Evidence-based approaches to discouraging drug abuse have other benefits

In a column published yesterday in The New York Times, public health researcher Austin Frakt discusses ways of attacking the deadly opioid crisis that save money, have tested with good results, and have a number of other benefits. They involve a combination of broad education and targeted intervention to discourage people from abusing addictive drugs to start with. This may sound like the old Drug Abuse Resistance Education (D.A.R.E.) programs of the past, but the new ideas appear to be more sophisticated and are borne out by research.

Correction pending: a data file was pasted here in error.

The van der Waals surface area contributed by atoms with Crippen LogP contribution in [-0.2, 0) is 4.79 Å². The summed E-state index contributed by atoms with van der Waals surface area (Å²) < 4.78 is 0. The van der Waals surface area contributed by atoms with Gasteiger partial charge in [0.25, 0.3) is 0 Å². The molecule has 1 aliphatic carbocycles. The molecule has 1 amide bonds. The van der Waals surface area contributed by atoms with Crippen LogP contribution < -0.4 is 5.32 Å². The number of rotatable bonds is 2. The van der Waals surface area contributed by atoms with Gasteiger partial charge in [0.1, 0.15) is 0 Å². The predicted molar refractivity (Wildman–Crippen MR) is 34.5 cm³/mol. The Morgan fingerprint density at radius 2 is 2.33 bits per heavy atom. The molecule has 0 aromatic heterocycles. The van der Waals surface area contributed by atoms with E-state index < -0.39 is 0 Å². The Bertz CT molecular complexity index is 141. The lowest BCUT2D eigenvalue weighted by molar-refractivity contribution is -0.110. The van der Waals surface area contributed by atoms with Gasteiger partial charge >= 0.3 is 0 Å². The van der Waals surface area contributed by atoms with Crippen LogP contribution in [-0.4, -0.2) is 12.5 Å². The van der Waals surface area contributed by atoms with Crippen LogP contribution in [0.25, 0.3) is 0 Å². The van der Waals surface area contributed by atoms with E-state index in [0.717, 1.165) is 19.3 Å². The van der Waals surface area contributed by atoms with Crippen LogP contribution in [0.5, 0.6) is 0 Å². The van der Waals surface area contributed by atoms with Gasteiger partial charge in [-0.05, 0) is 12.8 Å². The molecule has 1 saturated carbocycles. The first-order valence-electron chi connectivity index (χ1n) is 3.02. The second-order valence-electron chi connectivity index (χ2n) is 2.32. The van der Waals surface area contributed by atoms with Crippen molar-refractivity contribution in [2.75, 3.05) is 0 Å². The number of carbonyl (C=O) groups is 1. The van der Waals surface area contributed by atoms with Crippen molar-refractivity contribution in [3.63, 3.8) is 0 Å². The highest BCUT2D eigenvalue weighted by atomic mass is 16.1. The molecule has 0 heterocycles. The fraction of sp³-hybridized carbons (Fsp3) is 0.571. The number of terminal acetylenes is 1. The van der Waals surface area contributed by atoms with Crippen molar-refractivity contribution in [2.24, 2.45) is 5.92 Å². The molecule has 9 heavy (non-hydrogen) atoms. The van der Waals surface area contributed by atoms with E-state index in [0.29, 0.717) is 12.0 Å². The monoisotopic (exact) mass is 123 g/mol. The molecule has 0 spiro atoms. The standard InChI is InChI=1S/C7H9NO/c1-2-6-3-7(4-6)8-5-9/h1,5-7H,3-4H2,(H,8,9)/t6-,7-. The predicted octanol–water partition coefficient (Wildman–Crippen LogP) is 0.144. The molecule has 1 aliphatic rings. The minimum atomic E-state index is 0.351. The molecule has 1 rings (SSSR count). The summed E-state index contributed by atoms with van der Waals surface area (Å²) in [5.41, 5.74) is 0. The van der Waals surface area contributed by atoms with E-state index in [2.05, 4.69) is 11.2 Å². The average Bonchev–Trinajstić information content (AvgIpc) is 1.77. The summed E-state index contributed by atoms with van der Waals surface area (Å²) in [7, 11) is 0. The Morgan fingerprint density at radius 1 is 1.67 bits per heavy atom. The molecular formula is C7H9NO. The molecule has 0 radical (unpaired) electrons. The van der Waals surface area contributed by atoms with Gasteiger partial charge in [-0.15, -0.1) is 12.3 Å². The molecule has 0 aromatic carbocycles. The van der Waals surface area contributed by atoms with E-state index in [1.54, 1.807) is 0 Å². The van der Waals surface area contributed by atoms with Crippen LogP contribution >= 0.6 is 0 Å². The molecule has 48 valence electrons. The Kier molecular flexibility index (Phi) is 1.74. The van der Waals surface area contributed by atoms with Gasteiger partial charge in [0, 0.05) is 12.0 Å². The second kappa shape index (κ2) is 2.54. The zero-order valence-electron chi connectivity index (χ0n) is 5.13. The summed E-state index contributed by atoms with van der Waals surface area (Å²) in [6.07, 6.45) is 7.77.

Obviously, it's unlikely these programs will miraculously eliminate such a large and complicate problem. But if they can reduce the harm and do so at low-enough cost, they can be worth trying. A bonus is that it appears to be possible to reduce a spectrum of bad behaviors at once -- not just drug use but bullying and some types of criminal behavior.

The Times article and the paper it references are briefly summarized by pediatrician and Indiana University professor Aaron Carroll in this video:


Link: https://youtu.be/uWY5dUtO4t0

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